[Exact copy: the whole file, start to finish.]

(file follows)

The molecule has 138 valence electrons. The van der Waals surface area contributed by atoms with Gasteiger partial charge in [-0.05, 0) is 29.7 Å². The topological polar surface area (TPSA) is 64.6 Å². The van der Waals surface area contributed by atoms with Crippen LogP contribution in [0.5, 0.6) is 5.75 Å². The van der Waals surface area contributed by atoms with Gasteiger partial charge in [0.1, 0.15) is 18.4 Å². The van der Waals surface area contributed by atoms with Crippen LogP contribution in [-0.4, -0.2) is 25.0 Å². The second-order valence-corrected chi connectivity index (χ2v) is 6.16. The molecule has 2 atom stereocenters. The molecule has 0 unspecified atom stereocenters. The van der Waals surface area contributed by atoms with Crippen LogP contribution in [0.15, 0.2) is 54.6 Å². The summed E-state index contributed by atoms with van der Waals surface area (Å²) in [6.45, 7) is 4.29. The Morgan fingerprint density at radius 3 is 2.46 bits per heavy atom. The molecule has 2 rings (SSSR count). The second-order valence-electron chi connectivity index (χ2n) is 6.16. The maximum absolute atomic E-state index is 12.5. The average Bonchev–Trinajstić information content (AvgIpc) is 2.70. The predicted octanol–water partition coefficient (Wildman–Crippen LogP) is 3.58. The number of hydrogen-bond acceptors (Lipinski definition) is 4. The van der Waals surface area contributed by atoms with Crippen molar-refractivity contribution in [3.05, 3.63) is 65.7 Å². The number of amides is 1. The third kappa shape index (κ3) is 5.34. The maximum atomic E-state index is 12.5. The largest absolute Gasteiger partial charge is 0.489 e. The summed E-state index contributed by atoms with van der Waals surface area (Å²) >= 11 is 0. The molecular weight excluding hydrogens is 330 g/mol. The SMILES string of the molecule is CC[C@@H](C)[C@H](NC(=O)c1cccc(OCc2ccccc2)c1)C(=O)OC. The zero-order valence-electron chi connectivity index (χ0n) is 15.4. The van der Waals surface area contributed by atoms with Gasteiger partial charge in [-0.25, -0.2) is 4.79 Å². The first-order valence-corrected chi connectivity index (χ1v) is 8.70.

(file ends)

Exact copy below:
The molecule has 138 valence electrons. The van der Waals surface area contributed by atoms with Gasteiger partial charge in [-0.05, 0) is 29.7 Å². The topological polar surface area (TPSA) is 64.6 Å². The van der Waals surface area contributed by atoms with Crippen LogP contribution in [0.5, 0.6) is 5.75 Å². The van der Waals surface area contributed by atoms with Gasteiger partial charge in [0.1, 0.15) is 18.4 Å². The van der Waals surface area contributed by atoms with Crippen LogP contribution in [-0.4, -0.2) is 25.0 Å². The second-order valence-corrected chi connectivity index (χ2v) is 6.16. The molecule has 2 atom stereocenters. The molecule has 0 unspecified atom stereocenters. The van der Waals surface area contributed by atoms with Crippen LogP contribution in [0.15, 0.2) is 54.6 Å². The summed E-state index contributed by atoms with van der Waals surface area (Å²) in [6.45, 7) is 4.29. The Morgan fingerprint density at radius 3 is 2.46 bits per heavy atom. The molecule has 2 rings (SSSR count). The second-order valence-electron chi connectivity index (χ2n) is 6.16. The maximum absolute atomic E-state index is 12.5. The average Bonchev–Trinajstić information content (AvgIpc) is 2.70. The predicted octanol–water partition coefficient (Wildman–Crippen LogP) is 3.58. The number of hydrogen-bond acceptors (Lipinski definition) is 4. The van der Waals surface area contributed by atoms with Crippen molar-refractivity contribution in [3.05, 3.63) is 65.7 Å². The number of amides is 1. The third kappa shape index (κ3) is 5.34. The maximum atomic E-state index is 12.5. The largest absolute Gasteiger partial charge is 0.489 e. The summed E-state index contributed by atoms with van der Waals surface area (Å²) >= 11 is 0. The molecular weight excluding hydrogens is 330 g/mol. The SMILES string of the molecule is CC[C@@H](C)[C@H](NC(=O)c1cccc(OCc2ccccc2)c1)C(=O)OC. The zero-order valence-electron chi connectivity index (χ0n) is 15.4. The van der Waals surface area contributed by atoms with Gasteiger partial charge in [-0.25, -0.2) is 4.79 Å². The first-order valence-corrected chi connectivity index (χ1v) is 8.70.